Dorian Turner
6 min readMar 2, 2021

Can I just take a moment and write about what I’m feeling?

What I’m experiencing internally.

Externally.

This isn’t for any audience. How could it be, I don’t have one. And that’s not self-loathing or some over-the-top reverse humble brag in attempt to conjure up clicks interpreted as an audience.

Nope.

Just need a platform to be.

I need a medium. So I where else would I go? Heh.

I feel an otherworldly tension that I can best be defined as my worldview. This is tantamount to my heart beating out of my chest. Like this organ in my torso is in an argument with itself as to whether or not it wants to implode or explode. That’s how I feel my worldview currently.

Explosion:

The beauty of this creation we know as life is overwhelming. The highs the lows. The good and bad. The glory of a cool spring breeze compounding its beauty with the tension of existing in the same realm as the painfully devastating hurricane gusts.

Love that inevitably leads to pain and pain that needs nothing more than true love. Connection so real and true. Hate so palpable and unsettling.

And humanity lives around and within it all. An invite amount of lived perspectives and experienced truths one can only describe an awakening to this reality as an explosion. A beautiful explosion.

And explosions either destroy… or they create. It’s our choice.

Implosion:

The Christianity I understood to be true through experience and education buckles under the pressure of unique perspectives and experienced truths. It implodes limiting the size of our worldview tricking us into believing it is the fullness of understanding with its absolute truth all the while fitting us for blinders so we don’t look away.

And when I take off the blinders… what I see is so small. Sucking life and creation back in on itself sacrificing the truth of love, forgiveness, a Savior on the alter of understanding.

Explosion and implosion.

Like inhaling and exhaling, but more violent.

How long can a heart beat with such ferocity before it ceases to beat any more? Will it implode or explode? Which disaster will win the day?

But see… that’s the rub… I’m not a bystander. Neither are you. We get to decide, whether the result destroys or creates.

Which means if we don’t decide. Well. That’s when the heart stops beating. That’s death.

And death, as my worldview understands, is something which not only can be, but has been, resurrected.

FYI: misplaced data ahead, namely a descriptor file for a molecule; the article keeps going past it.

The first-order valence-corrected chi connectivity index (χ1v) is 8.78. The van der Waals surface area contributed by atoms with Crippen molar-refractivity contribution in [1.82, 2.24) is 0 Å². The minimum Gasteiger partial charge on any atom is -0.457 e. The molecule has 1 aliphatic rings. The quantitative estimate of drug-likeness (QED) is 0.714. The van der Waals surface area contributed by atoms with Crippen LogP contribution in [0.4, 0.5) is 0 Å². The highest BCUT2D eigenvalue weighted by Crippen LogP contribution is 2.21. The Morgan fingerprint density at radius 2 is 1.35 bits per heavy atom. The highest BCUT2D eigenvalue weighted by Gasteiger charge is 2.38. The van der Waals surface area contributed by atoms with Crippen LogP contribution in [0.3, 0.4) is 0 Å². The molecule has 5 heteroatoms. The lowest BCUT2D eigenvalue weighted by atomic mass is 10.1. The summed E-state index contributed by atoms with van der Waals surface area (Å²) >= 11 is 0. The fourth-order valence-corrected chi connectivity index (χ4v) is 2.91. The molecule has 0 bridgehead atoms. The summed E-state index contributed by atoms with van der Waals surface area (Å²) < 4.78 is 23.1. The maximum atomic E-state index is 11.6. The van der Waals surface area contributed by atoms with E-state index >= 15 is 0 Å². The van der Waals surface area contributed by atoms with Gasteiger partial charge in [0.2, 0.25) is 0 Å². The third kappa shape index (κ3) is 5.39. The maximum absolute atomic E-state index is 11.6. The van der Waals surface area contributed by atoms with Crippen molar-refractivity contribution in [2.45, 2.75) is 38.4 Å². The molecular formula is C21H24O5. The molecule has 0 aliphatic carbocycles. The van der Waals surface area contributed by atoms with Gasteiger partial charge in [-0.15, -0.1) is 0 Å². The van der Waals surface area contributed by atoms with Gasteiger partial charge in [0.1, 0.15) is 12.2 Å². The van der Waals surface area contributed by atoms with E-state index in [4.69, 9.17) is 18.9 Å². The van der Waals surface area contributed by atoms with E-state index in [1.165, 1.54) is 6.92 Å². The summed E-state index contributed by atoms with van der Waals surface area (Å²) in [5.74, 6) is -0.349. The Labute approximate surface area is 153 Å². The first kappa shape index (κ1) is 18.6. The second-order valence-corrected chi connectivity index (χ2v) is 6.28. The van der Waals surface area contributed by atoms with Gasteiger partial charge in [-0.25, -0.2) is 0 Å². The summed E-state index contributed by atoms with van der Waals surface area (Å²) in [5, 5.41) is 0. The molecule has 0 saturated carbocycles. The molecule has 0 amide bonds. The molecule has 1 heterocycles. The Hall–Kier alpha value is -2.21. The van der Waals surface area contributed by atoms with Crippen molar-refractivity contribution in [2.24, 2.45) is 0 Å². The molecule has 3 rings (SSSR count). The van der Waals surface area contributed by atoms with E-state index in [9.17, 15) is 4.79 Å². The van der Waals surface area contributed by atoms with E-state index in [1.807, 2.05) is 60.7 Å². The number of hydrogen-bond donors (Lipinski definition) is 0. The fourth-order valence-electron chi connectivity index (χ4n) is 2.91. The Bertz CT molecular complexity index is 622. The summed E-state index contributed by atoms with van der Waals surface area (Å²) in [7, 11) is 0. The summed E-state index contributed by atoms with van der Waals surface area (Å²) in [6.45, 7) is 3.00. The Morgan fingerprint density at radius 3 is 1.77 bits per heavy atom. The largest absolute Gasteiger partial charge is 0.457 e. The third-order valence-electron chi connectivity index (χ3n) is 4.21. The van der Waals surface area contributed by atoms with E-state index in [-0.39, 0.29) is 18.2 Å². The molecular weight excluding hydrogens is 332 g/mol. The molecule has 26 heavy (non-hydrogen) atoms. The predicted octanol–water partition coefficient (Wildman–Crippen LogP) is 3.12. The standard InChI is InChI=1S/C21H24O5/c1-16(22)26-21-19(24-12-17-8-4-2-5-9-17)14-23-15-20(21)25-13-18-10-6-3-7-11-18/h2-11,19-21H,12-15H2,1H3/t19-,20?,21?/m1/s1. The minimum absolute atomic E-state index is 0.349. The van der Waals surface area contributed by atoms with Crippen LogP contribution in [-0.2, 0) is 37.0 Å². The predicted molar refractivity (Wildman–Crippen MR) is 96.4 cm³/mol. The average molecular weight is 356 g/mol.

That’s hope. Hope in this gloriously gorgeous dichotomy of in and out, up and down, love and hate, pleasure and pain, explosion and implosion.

Meaning that hope is found when we set our anticipations, our conceptions, and our expectations aside. To live and learn.

Expectations. Now there’s a word steeped in contextual preconceptions. Every person has expectations of life and experience. Some good. Some bad. Accurate and inaccurate. It is equally true that every job, career, and vocation carries with it the baggage of expectation.

Mine? The pastorate.

Over the past few decades the western church has shifted expectation of its participants and inquirers. As a whole, acceptance for a person “as they are” is the new norm for mainline and evangelical congregations across the North America.

Worship in jeans or a flannel. Have coffee in the sanctuary. And head to our designated smoking area out front for your nicotine fix.

Come “as you are,” thanks for permission in no little part to David Crowder and CCM.

Yet the standards and expectations for the pastor is not as grace-filled. In fact, I dare petition that Jesus himself would not have lived up to every one of these standards placed upon vocational ministers in the days we exist within.

Let’s lay some of these standard out while we’re on the topic:

  • Inability to be anything but fully redeemed.

The first thing I was told when I became a regular presence in the pulpit was that I cannot show too much of myself. Too much would show considerable brokenness, and even though we know everyone falls short people don’t want to follow a sinner, they want to follow a pastor. Don’t appear to be anything but fully redeemed. No one will believe it, but they need to see it.